8/18/07

Romance Novels--What Are They?

Several writers have asked me exactly what constitutes a romance novel/story. So here it is, straight from RWA (Romance Writers of America).

Two basic elements comprise every romance novel: a central love story and an emotionally satisfying and optimistic ending.
A Central Love Story -- In a romance, the main plot concerns two people falling in love and struggling to make the relationship work. The conflict in the book centers on the love story. The climax in the book resolves the love story. A writer is welcome to as many subplots as she likes as long as the relationship conflict is the main story.
An Emotionally Satisfying and Optimistic Ending -- Romance novels end in a way that makes the reader feel good. They work on the premise of an innate emotional justice with the notion that the world rewards the good and punishes the evil. In a romance, the lovers risk and struggle for each other and their relationship to attain an emotional justice and unconditional love. After meeting the central love story and optimistic-ending criteria, a romance novel can be set anywhere and involve any number of plot elements. These settings and distinctions of plot create specific subgenres within romance fiction. (See subgenres below)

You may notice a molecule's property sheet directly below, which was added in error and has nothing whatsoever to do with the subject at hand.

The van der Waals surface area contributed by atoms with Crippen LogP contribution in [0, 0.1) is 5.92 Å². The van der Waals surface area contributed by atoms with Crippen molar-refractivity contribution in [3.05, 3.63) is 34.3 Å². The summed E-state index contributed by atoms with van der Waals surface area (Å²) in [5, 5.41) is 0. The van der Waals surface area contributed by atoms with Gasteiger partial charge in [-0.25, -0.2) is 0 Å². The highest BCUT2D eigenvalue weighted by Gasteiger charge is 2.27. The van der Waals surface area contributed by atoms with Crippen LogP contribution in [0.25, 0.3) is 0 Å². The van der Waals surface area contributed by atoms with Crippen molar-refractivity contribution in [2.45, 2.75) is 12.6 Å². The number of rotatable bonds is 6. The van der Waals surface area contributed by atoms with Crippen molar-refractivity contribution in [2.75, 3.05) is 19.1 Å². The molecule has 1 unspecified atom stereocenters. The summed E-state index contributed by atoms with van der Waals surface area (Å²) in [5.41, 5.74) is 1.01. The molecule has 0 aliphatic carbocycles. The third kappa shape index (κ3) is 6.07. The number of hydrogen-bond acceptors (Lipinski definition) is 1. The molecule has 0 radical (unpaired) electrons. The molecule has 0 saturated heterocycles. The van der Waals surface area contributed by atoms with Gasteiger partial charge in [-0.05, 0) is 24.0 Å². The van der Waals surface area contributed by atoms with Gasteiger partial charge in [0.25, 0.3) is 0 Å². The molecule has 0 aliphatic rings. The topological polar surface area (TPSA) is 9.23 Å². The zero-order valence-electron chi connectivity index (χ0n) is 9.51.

Romance Novel Formats:
There are two formats for romance fiction:
Series or “Category” romances are shorter and released in order and by month, with a series number on each title. Harlequin/Silhouette is the most common publisher of these books.
Single-title romances--longer romances released individually and not as part of a numbered series - published by any number of New York City publishers.
Romance Novels--Subgenres
All romances have a central love story and an emotionally satisfying ending. Beyond that, however, romance novels can be set in any time or place, entertain any number of plot elements, or convey moods from light and humorous to dark and suspenseful. The genre of romance contains various sub-genres, depending on their setting and plot elements. Those sub-genres include:
Contemporary romance -- romances set after the World Wars
Historical romance -- romances set before the World Wars
Inspirational romance -- romances containing spiritual themes
Paranormal romance -- romances containing "other-worldly" elements such as magic, mystic characters or fantasy and science fiction elements
Regency romance -- romances set in England in the early 1800s
Romantic suspense -- romances containing mystery and intrigue
Time-travel romance -- (Included in Paranormal sub-genre) romances set in two different time-periods, with characters "time-traveling" between both.

I hope this helps those who are working on, or aspiring to write romance!
Kaye

1 comment:

Julie Kellerman said...

Also while I'm still here, I'd like to comment on this post too, kaye. It is exactly what we need to keep in mind all the time as we create out stories. The relationship between the Hero and Heroine has to come first, before we start throwing in all those great subplots. I love my subplots, and sometimes I create that first before I get my h/H together. How about you, or anyone else? Julie